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Trayvon Martin: A Cautionary Tale

Trayvon Martin: A Cautionary Tale

Tom Wolfe's classic 1987 novel The Bonfire of the Vanities details the collapse of a rich New York bond trader's life after his car strikes and kills a black youth in the South Bronx. In vivid detail, it examines the interactions among race, class, politics and the media and takes a cynical look at what passes for justice these days.

Life seems to be imitating art in Florida, where 17-year-old Trayvon Martin was shot and killed by 28-year-old neighborhood watch volunteer George Zimmerman after passing through the latter's gated community.

The facts of the case are unclear, but it appears Zimmerman saw Martin in his neighborhood, confronted him, and after some level of struggle, shot him dead with a 9mm pistol.

Local authorities called the shooting self-defense and no charges were filed, but Martin's parents have fired up a media campaign demanding that state or federal officials charge him. Zimmerman has moved out of his house to avoid death threats, and rappers like Jay-Z have taken up the cause.

What are we to make of this incident? At the moment, it is being cast primarily in racial terms, but it's only a matter of time before big media turn it into a test case about concealed carry. Only the District of Columbia and Illinois flatly forbid concealed carry, though good luck trying it in New Jersey or most of California. The momentum on the issue has been entirely on our side in recent years.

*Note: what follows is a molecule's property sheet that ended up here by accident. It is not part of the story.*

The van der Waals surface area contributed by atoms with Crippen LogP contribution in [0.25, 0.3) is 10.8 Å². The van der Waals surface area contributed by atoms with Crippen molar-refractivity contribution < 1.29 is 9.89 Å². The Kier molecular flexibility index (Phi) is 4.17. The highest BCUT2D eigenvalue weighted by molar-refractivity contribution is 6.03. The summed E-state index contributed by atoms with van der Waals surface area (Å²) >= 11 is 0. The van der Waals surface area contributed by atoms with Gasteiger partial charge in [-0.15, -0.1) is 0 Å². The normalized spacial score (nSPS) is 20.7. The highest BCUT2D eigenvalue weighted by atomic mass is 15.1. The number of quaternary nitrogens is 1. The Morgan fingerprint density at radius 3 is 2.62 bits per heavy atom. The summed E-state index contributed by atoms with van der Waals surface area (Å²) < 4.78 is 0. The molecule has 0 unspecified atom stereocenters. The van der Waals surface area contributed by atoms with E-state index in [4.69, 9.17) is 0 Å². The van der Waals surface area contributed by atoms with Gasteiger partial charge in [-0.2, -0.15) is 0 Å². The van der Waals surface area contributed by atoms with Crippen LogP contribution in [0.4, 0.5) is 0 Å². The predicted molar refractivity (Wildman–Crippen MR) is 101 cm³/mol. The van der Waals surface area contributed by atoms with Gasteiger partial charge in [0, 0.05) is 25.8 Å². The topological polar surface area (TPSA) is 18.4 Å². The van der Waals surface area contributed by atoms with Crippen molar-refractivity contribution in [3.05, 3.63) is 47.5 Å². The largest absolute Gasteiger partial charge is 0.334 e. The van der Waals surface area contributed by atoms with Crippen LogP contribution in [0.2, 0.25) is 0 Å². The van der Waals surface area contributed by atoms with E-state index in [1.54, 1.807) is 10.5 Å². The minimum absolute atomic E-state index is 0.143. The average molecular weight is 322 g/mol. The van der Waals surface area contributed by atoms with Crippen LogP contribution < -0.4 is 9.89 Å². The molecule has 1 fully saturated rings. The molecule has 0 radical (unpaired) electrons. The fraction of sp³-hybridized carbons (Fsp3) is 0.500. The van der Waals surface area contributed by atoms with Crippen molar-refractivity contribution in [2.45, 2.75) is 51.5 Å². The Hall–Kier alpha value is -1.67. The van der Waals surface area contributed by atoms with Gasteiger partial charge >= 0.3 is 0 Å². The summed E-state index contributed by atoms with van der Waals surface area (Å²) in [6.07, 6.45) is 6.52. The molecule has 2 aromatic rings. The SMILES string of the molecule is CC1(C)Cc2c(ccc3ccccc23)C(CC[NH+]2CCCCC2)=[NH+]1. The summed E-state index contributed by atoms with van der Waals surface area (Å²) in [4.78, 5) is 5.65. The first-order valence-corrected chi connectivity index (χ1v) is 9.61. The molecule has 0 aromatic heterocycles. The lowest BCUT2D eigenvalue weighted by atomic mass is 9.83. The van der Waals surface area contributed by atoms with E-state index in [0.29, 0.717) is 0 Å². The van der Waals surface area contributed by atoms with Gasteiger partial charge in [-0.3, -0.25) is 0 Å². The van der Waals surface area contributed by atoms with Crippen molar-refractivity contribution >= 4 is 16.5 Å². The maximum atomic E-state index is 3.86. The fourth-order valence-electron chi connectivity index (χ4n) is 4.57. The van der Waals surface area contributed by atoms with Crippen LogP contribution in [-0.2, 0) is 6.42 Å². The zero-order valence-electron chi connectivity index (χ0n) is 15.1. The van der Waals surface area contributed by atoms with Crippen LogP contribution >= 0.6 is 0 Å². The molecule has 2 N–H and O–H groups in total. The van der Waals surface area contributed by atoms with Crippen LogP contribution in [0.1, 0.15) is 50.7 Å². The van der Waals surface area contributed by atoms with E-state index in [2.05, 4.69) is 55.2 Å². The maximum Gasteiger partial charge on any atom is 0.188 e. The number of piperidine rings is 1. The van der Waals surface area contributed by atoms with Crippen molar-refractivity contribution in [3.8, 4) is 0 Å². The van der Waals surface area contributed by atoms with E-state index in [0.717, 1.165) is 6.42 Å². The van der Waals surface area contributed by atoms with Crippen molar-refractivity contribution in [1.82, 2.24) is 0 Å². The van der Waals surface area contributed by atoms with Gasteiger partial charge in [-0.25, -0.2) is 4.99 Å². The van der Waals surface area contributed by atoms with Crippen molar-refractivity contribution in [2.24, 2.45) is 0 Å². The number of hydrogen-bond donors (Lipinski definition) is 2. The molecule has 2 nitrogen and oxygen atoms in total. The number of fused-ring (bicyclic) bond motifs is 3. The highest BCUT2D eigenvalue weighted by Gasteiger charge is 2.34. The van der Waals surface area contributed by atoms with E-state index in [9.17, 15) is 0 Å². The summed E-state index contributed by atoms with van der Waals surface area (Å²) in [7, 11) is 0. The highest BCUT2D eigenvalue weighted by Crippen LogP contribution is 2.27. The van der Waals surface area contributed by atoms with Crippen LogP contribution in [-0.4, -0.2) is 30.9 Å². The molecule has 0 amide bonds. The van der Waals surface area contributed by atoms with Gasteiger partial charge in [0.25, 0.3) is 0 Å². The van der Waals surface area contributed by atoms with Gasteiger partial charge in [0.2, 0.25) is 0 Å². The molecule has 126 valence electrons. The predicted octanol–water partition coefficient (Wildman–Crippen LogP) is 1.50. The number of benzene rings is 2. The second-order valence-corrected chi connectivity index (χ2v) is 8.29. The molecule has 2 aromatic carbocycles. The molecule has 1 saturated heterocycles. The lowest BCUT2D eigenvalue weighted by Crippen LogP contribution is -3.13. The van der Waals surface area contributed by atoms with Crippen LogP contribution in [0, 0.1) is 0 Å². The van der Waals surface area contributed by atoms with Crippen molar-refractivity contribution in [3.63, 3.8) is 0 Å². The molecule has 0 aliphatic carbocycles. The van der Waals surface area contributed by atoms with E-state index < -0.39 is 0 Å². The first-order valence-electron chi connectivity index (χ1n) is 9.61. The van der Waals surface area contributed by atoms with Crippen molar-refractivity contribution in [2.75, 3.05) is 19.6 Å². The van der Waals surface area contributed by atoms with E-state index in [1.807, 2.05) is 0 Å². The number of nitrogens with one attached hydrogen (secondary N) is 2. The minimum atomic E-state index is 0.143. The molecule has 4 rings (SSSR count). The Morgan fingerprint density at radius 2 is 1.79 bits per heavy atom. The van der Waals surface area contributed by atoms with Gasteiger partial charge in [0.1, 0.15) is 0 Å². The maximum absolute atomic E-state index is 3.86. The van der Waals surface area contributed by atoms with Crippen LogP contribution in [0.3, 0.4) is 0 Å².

This is the sort of case that could place a big bump in the road. It conforms to every stereotype bandied about gun owners: racist, trigger-happy vigilantes gunning for any wayward member of a minority group. The references to Death Wish and Dirty Harry are right around the corner.

I don't know enough about the incident to judge it. Neither do the newspaper columnists and rappers who are busy painting Zimmerman as some sort of Klansman with a pistol while portraying Martin as the "honor student" familiar from Bonfire.

What I do know is that this is the sort of borderline case that argues for great discretion when you are carrying concealed. No matter the real facts, concealed carriers are going to get a black eye from this incident. It reminds us that the caliber of your brain is a lot more important than the caliber of your gun.

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